Sex And The City’s Cab Light Theory, Revisited

“Men are like cabs. When they’re available, their light goes on.”

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Are men really like cabs, as Miranda Hobbes once said on Sex and the City?

In a 2000 episode of Sex and the City, Miranda Hobbes declared that men are like cabs: “When they’re available, their light goes on. They wake up one day and decide they’re ready to settle down, have babies, whatever, and they turn their light on. The next woman they pick up — boom! That’s the woman they marry. It’s not fate. It’s dumb luck.” Thus, cab light theory was born. More than two decades later, a similar sentiment is sweeping TikTok, with people claiming “men marry the woman in front of them.” Both ideas are rooted in the reductive, heteronormative stereotype that men are uninterested in commitment until they suddenly change their minds, at which point, literally anyone will do. It’s unfair, sure, but I couldn’t help but wonder… Is there a grain of truth to it?

Therapist Michelle Herzog gave me a straight answer. “This simply isn’t true. There are plenty of men who are willing and interested in being in a committed relationship and are actively seeking a romantic partner,” she says.

Of course, not every man is as allergic to commitment as Mr. Big, and not every woman has been dreaming of her wedding day since birth. Attitudes about dating aren’t one-Manolo-Blahnik-fits-all. But in general, men are slightly more likely to be single than women (39% to 36%), according to 2021 data from Pew Research Center, and a 2019 study published in Sexual Medicine found that while women are more likely to be anxiously attached (i.e. crave close relationships), men are more likely to have an avoidant attachment style (i.e. fear commitment). And recently many men have taken to TikTok claiming that guys instantly know when they meet the love of their life.

“These theories resonate because of how we’ve socialized men and women to approach relationships,” Natasha Ceballos, LCSW, tells Bustle. While cab light theory might ring true in your experiences, it relies on enforcing stereotypical gender roles.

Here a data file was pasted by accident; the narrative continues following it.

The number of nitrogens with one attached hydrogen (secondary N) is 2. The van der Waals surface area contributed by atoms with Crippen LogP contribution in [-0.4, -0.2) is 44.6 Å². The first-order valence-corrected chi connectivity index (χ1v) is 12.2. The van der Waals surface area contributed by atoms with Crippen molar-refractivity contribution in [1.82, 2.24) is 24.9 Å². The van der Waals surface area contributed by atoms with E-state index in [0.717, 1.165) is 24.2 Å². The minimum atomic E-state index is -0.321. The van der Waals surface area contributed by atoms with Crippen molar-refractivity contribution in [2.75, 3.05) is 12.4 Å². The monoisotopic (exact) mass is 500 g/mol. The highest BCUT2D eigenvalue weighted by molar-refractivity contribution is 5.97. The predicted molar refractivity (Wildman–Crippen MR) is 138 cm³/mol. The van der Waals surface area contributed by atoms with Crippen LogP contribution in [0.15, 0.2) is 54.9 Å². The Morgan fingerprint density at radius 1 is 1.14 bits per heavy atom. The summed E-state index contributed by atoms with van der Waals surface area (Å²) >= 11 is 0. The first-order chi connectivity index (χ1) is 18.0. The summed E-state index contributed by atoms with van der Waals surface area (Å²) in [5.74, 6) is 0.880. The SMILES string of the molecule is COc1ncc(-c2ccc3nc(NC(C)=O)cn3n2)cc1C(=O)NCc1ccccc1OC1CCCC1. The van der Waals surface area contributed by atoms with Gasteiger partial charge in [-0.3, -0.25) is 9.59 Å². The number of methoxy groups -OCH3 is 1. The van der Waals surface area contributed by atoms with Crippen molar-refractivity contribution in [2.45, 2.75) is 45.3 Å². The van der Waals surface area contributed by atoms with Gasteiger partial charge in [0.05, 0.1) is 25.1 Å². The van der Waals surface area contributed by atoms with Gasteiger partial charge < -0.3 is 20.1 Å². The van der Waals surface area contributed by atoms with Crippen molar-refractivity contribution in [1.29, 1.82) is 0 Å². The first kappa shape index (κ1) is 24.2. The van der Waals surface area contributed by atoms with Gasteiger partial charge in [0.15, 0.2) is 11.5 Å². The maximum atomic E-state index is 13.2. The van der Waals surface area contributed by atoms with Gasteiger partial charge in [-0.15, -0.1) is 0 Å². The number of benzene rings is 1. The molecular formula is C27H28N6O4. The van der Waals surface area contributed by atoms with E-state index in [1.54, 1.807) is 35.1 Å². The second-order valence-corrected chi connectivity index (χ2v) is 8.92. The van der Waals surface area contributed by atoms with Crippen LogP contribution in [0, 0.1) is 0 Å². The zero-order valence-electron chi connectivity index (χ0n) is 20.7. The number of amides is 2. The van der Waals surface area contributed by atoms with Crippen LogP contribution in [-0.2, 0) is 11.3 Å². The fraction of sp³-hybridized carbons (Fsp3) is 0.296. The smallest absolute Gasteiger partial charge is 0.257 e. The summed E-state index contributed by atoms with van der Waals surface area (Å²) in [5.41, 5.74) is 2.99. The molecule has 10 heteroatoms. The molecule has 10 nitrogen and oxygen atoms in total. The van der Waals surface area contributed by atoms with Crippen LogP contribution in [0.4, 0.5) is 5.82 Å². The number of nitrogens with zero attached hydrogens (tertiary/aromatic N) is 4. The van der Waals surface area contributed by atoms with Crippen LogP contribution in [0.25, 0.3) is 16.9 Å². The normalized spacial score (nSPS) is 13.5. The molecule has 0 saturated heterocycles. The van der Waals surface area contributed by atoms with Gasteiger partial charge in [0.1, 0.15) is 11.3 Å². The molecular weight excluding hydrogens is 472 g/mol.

It also diminishes women to passengers along for the ride. “In this metaphor, the other person is the driver [who] gets to determine the trajectory of the relationship unilaterally, when ideally, a relationship is a partnership in which we both determine the journey and often take turns taking charge of decisions,” says Shadeen Francis, LMFT.

The last thing you want to be is a “flashing yellow,” as Carrie Bradshaw puts it.

This concept continues to circulate and resonate in part because it neatly sums up so many people’s struggles with dating — a tiring process that’s only gotten harder since Miranda’s heyday. The tougher it is to find a happy, healthy relationship, the more tempting it is to buy into the notion that you just haven’t met the right guy with his cab light on yet. It’s comforting to believe that your future partner is out there somewhere — you just have to be patient until the timing is right.

Historically, men have been the wealthy, land-owning, desirable gender, but as economic factors shift, the dating scene is likely to do so as well. Per a 2022 Pew Research Center study, women are now out-earning men in 22 metropolitan areas, which has wide-ranging effects, including on home ownership. As writer Jenny Bicks tweeted this month, referencing a January study by LendingTree, “24 years ago I wrote an episode of SATC where Miranda is shamed for buying an apartment as a single woman. Now single women outnumber single men in being homeowners.” So it should come as no surprise that a 2022 Psychology Today article went viral for claiming that men are increasingly single and lonely because they can’t meet women’s rising relationship standards.

Even if cab light theory feels real, try not to cling onto it too tightly. “There’s been a general frustration with dating, leading to dating burnout, repeated rejection, low self-esteem, and so on,” Herzog says. “The more we elevate theories like this one, the more we fuel the toxic dating culture we’ve collectively created.”

Still, let’s not dismiss the idea entirely. “What the cab light theory brings is a reminder that you need to be on similar timelines,” Francis says. Rather than assuming what someone’s looking for based on their gender, have a conversation about it. “Be clear with yourself about what kind of relationship you’re looking to create with another person. Communicate your needs,” Herzog advises. The last thing you want to be is a “flashing yellow,” as Carrie Bradshaw puts it — confused and sending out mixed messages. Don’t worry about whether someone else’s light is on. Instead, embrace your rightful spot in the driver’s seat.

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